If, once you have settled on a breed you like, you are within reach of a ‘kennel that specializes in this type, you could reduce the possibilities of contagion by going directly to the source. It’s a good idea to have a look, yourself, at the conditions at the kennel — and if you have in mind showing or breeding your dog, the kennel is definitely a better bet: any kennel owner handling animals of show quality will have books showing the performances of the pup’s ancestors.

This matter of lineage, by the way, is of importance only if you do have such plans for the future. You can expect every show point won by dogs in your pup’s line to be reflected in its price. Unless you look forward to getting your money back through stud fees or selling litters, recognize that owning a member of the canine nobility can be an expensive proposition.

Ultimately, from the standpoint of assuring yourself that you are getting a healthy animal likely to have a good temperament, your best source is a personal friend. You will know that the possibilities of the pup’s contracting an infectious disease are at a minimum — and you can get to know both the parents in advance, watching for traits that might show up in the next generation such as shyness, nervousness, or irritability.

In judging the individual pup out of a litter or a selection in a pet store, pick the one that appears healthiest and most alert. This is no guarantee that an infection is not incubating, and will emerge later, but it does reduce the odds. Shyness, again, is not a desirable characteristic, though it might to some have a certain wistful appeal in a pup. The more gregarious animal will give you the greater trust, I believe, and become the closer friend — though this is a matter of personal taste.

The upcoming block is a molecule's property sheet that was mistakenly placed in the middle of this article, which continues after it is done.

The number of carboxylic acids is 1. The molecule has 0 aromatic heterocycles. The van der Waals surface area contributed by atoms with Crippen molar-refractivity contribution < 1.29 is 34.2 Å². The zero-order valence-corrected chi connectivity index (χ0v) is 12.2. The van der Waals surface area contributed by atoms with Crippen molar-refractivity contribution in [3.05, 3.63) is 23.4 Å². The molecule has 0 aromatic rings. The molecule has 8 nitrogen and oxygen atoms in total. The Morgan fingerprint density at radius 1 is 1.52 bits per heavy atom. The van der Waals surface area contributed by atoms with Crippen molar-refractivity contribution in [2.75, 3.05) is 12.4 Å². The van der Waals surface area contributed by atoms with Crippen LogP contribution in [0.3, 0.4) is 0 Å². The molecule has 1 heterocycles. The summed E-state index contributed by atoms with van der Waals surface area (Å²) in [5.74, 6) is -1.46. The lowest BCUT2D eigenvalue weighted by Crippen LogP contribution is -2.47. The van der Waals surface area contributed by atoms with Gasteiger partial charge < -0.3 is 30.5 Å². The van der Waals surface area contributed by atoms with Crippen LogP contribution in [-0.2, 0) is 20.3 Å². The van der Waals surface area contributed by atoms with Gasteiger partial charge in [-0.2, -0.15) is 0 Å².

Many pet shops offer warranties allowing you to return a pup within one month if it has been inspected by a veterinarian and found to be diseased or suffering from congenital defects. While, in comparison shopping, it is desirable to consider this as a factor in your choice, you should understand that it is not any absolute assurance that all is well. The incubation period for many diseases extends beyond the warranty, and an apparently healthy pup may still become diseased. Many congenital defects will not become obvious until the dog has reached maturity. Pulling off having the pup checked by the veterinarian until the last possible moment has its pitfalls, too. The longer you keep it, the tighter the hold it gains on your affections and it becomes increasingly difficult to return the pet you have come to love, knowing it will almost certainly be destroyed.

But love is what it’s all about. The pup’s willingness to give love is the source of its appeal. It is a commitment that deserves to be matched by your own, to make sure your pet lives a full and healthy life. This section is designed to help you do the best job possible.